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OSF: To Kill a Mockingbird & the Iconic White Hero

02.26.11 | 3 Comments


CATEGORIES conversation starter, dramaturgy, ideas, producers, theatre festivals, theatrical ecosystem, Uncategorized


Tom Robinson (Peter Macon), Atticus Finch (Mark Murphey) and Heck Tate (Peter Frechette) in the Oregon Shakespeare Festival’s To Kill a Mockingbird. Photo: David Cooper.

Ashland’s a snowy, somewhat icy town this weekend for the opening weekend of the Oregon Shakespeare Festival. First up last night was the Bill Rauch-directed Measure for Measure, which I thought quite strong — it’s messy, bright, multivocal, layered, set in about 1975 and full of energy and complexity (almost all of those seem like Rauch hallmarks at this point).

Today, the other freelancer for the Eugene Weekly made it down in time for the opening of To Kill a Mockingbird. She’s reviewing it for the paper, but I have a few comments about the play I’ve reserved for y’all.

The book’s a sometimes-beloved classic of U.S. high school classrooms and white folks in general, but it’s not without accusations of racism. One of the most strongly worded analyses came from Stuff White People Do & was reposted at Racialicious; one of the Extremely Calm analyses of the role of Atticus came from Malcolm Gladwell in The New Yorker. The  OSF is aware of all of this — the fest’s publication Illuminations makes that abundantly clear. Backstage West editor Scott Proudfit wrote the notes for this play, and he has an entire section called “A daring book … and a conservative book.”

Dill (Leo Pierotti), Jem (Braden Day) and Scout (Kaya Van Dyke) review the treasures found in the knothole of the Radley tree. Photo: David Cooper.

One point on the “daring book” side says that “readers who perceive Lee’s novel as revolutionary often emphasize how progressive the novel was in the context of the 1960s’ Deep South.” Opposed to that, Proudfit writes: “Most problematcially, the novel consistently depicts white — rather than black — heroism and reflects a kind of Southern paternalism, or faith in white father figures.”

Indeed, that’s just what Gladwell wrote about. But I think this production slightly troubles those still, heroic, Gregory Peck-influenced waters. Perhaps it’s that in 2011, a couple of things seem clear — if unremarked upon openly — at least in this version: Why didn’t Atticus take a rifle with him to sit in front of the jail when he knew a lynch mob would be coming? Why doesn’t he do a better job of protecting himself and his children from the likes of Bob Euell? In addition, women like me, and I’d imagine most men as well, can’t help but find Atticus Finch’s questioning of the raped and beaten (by her father, as Atticus makes abundantly clear) Mayella Euell troubling. This production makes it all the more poignant because Howie Seago (who is Deaf) plays Bob Euell, and Susannah Flood‘s Mayella  interprets for her father. She has to interpret her story, his story, the questions he’s asked, the answers he gives. She’s tied to him with strong bonds, and she’s hurting for it.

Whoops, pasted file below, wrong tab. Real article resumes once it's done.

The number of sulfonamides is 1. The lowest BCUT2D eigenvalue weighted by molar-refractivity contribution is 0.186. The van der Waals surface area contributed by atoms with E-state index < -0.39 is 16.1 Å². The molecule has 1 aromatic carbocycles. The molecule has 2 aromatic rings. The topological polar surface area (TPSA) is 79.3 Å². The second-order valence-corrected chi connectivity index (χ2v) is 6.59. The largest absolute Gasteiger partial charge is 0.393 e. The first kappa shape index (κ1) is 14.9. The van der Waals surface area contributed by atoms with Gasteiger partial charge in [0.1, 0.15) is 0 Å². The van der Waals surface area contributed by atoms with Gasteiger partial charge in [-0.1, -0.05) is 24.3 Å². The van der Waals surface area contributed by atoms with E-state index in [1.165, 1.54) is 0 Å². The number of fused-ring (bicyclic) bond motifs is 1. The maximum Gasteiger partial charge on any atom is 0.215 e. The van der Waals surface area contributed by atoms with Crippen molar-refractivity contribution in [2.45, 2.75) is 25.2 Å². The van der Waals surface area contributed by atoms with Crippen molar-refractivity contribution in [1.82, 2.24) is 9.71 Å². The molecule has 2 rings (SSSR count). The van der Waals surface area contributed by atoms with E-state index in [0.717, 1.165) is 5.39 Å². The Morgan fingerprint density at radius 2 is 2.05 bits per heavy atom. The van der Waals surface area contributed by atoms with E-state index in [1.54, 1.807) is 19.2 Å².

Atticus Finch (Mark Murphey) questions Mayella Ewell (Susannah Flood). Photo: David Cooper.

Director Marion McClinton pulls strong performances from most of the cast. The three kids (above) are onstage a lot, and sometimes they’re hard to hear (Southern accents: if you’re thinking about faking them all of the time, you’re going to lose your diction & your lines). The shadow projections — I’ll find out more about those from designer Lynn Jeffries in a few days — often work, and occasionally distract from the production. But on the other hand, I wanted to be reminded that this was a fable, a fable of middle-class white folks caring about the African Americans of their community, a fable that claimed “relief checks” destroyed poor white families, a fable of Harper Lee’s childhood and her fondness for the unreachable, unknowable past.

Those are some first thoughts, anyway. If #2amt folks have staged TKM, I’d be most interested to hear about your experiences/take on this troubling/troubled tale.

And now, off to The Imaginary Invalid!

Suzi Steffen

Suzi Steffen served as the performing and visual arts editor for the Eugene (Oregon) Weekly for nearly five years. She's freelanced for Stage Directions Magazine, the Oregonian and many other publications, and she's now working on an arts journalism site that will cover all 36 counties in Oregon (plus a few counties in neighboring states). She lives in Eugene but loves Portland almost as much as the New York Times does.

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  • Thank you so much for this well-written and thought-provoking piece. I am seeing these plays in the next week, and your article is a very useful preparation.

  • Carolyn Connor

    Your thought provoking comments make it time to revisit this play. Thank you, thank you, thank you. Love how you pull ideas together.

  • Shweissman

    “Most problematcially, the novel consistently depicts white — rather than black — heroism and reflects a kind of Southern paternalism, or faith in white father figures.” This is a lot of the criticism “The Help” is getting – since the movie’s cmoing out soon. It’s fascinating. Tell the story and pat the privileged on the back, or don’t tell it at all?


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